Every team goes through some sort of bump in the road. The key is to see how they react to it, if they are able to minimize the losing. So far, that's a test the Cardinals are passing. Two games, two different locations, but both finish the same way--with an increase in the win column.
Tuesday was a back and forth game that seemed destined to be a frustrating loss. Kyle Lohse started off the game by allowing three runs, but then the Cards got two back immediately and tied it up in the second. After that, it was a heavyweight fight, with one team scoring and the other team immediately answering. No lead lasted past the next half-inning until the final one.
Goat of that game has to be Jason Motte. One of the downsides of the closer role is that, if you do your job, there's no guarantee you get to be a Hero. Don't do it, and it's going to be awful tough for you not to be the Goat. Motte was given a hard-fought 6-5 lead and promptly allowed the first home run of the year to Alfonso Soriano, He got the win, of course, but you typically would rather see your closer not get a decision.
To find your Hero, there's a number of options. It'd be easy to overlook the work that Marc Rzepczynski did in keeping it a close game. He came into a tie game with a runner on second and promptly ended the inning, plus threw another scoreless frame. You have Yadier Molina, who won the game with his only base hit of the day, you have Tyler Greene who went three for three with a double and a triple, you have Allen Craig who had three hits and two RBI. Matt Carpenter deserves a mention as well for his home run that tied up the game at the time.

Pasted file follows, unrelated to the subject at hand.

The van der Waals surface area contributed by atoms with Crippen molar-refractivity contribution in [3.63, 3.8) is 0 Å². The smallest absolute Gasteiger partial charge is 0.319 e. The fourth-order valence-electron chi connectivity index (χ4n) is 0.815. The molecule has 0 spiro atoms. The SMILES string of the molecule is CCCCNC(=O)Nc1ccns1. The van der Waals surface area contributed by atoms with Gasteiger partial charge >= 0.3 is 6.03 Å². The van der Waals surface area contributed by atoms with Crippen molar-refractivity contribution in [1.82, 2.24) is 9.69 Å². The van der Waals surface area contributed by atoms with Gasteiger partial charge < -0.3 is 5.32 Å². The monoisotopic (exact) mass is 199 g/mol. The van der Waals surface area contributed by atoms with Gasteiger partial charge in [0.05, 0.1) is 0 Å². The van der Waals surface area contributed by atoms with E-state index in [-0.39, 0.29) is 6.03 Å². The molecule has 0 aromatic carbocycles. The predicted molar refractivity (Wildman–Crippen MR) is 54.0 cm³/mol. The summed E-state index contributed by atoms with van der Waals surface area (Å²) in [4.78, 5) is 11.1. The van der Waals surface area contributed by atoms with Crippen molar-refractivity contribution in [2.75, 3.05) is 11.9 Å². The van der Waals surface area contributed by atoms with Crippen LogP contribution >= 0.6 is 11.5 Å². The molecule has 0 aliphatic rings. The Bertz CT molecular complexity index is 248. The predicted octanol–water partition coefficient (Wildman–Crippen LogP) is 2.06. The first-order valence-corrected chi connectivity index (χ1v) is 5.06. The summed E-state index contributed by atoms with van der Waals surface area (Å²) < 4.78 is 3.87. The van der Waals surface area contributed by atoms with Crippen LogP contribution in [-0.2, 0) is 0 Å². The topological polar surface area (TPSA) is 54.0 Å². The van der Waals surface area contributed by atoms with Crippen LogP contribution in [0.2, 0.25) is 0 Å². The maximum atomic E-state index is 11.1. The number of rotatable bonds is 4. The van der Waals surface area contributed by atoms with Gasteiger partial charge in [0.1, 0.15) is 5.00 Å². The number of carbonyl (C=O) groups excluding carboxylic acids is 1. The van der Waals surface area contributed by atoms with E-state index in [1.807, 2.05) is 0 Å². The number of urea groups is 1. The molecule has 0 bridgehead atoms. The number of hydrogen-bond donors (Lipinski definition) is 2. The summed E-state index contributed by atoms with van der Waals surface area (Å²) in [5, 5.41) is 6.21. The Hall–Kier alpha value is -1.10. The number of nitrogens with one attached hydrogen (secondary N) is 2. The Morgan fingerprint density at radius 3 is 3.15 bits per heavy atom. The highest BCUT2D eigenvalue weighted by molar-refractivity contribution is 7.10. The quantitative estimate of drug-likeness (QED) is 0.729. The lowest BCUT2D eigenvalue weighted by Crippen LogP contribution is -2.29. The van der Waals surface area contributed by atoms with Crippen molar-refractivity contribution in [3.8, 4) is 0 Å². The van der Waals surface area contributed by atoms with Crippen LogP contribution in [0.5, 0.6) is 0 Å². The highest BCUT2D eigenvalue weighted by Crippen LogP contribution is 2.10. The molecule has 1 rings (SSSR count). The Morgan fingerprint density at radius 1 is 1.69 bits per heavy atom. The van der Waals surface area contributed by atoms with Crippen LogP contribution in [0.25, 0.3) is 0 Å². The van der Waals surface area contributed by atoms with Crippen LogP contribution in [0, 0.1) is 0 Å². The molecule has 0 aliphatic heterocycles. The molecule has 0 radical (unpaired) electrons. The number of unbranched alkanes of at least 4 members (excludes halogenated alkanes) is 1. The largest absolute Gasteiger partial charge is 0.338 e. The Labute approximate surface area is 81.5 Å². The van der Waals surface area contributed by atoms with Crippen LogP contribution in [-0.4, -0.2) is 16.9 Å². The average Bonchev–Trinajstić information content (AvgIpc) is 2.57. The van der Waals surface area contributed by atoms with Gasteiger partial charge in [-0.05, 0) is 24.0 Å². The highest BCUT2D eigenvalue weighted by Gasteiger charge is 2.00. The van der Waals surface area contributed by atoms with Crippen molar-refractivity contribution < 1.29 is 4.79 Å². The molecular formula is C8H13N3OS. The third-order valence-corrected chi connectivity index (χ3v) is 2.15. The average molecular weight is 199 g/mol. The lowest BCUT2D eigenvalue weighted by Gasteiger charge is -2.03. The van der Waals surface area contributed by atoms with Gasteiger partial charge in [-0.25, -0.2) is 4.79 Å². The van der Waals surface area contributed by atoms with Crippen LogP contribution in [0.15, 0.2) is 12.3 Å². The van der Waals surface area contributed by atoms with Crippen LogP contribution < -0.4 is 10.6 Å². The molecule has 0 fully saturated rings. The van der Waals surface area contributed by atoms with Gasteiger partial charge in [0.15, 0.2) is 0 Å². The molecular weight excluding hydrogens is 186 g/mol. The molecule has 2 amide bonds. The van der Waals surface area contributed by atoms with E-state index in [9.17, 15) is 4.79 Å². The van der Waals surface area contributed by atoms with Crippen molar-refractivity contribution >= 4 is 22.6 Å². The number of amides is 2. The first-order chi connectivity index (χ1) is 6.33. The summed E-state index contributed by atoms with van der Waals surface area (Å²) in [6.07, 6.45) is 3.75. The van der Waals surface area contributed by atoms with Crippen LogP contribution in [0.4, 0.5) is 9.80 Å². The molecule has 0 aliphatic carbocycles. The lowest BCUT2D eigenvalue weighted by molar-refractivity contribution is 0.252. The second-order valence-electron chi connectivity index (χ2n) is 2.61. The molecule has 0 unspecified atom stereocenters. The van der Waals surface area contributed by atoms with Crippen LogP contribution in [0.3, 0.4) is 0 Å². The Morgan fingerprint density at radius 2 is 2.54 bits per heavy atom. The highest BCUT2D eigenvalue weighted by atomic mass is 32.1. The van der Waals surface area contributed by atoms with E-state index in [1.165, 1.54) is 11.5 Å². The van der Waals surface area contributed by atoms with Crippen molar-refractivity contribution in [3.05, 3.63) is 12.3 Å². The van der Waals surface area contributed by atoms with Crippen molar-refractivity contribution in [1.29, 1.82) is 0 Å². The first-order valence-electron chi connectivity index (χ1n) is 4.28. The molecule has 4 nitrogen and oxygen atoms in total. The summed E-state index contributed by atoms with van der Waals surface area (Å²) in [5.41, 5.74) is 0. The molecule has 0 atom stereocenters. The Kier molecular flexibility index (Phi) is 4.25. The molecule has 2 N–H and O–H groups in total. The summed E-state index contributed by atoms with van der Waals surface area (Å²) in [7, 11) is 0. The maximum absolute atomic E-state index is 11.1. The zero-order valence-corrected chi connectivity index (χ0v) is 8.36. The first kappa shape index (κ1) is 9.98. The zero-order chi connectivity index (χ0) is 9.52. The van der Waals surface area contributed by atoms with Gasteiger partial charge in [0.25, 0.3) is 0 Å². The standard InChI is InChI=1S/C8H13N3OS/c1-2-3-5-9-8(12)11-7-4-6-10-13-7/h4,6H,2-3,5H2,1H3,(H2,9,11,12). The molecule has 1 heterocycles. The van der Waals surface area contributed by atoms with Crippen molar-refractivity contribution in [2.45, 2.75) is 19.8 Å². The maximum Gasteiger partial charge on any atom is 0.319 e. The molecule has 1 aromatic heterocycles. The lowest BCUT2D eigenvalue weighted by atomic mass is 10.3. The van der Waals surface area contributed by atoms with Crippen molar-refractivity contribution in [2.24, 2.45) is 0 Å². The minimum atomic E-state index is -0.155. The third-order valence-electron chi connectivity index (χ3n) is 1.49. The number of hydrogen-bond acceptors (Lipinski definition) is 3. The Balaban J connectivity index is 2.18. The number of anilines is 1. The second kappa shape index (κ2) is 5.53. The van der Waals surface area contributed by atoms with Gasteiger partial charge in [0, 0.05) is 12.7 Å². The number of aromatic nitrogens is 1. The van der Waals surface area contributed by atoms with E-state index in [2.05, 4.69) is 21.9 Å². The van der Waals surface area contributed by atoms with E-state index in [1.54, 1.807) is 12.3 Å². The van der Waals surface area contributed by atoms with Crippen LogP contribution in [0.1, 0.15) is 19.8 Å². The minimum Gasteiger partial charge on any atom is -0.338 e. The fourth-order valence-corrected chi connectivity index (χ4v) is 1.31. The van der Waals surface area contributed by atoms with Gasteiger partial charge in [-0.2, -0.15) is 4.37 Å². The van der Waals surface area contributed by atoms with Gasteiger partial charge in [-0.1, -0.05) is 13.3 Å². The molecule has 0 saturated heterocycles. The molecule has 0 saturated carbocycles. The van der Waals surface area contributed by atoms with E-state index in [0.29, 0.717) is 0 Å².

However, I'm going to go with Matt Holliday. Holliday also had three hits, walked once, drove in a run, and scored three times, including the game winner. That's a pretty good all around day from Mr. Holliday and it should be acknowledged.
Cards then take a Happy Flight out to San Francisco to play in last night's late game. (Well, late for us. That's what the SF natives just call a regular start time.) Jaime Garcia went up against Madison Bumgarner in what turned out to be an outstanding pitcher's duel.
I think the best measure of a Garcia start is pitches thrown. When he's on his game, he's as efficient as they come. Last night he didn't hit the 50 pitch mark until the fifth inning and was just over 80 after seven. He seems to have two extremes, so it was nice to see that he was able to hit his good extreme last night. I know, it was the Giants, who aren't known for their offense, but we'll give him the Hero tag anyway.
(Tangent: I had a discussion on Twitter Tuesday about Freese talking himself into the lineup. As far as I can remember, that's at least the second time a player has done that this year. I wondered if it was a sign that Mike Matheny was giving perhaps too much credence to a player's arguments, that he wasn't necessarily standing firm with his charges. It was pointed out to me that it could just as well be that Matheny knows where they are at and has a strong enough relationship with the players to know whether or not they can play. I'll concede that. It's not necessarily a bad thing, just that it's a criticism that Matheny is open to where Tony La Russa, not being of the generation of the players he was managing, wasn't really.)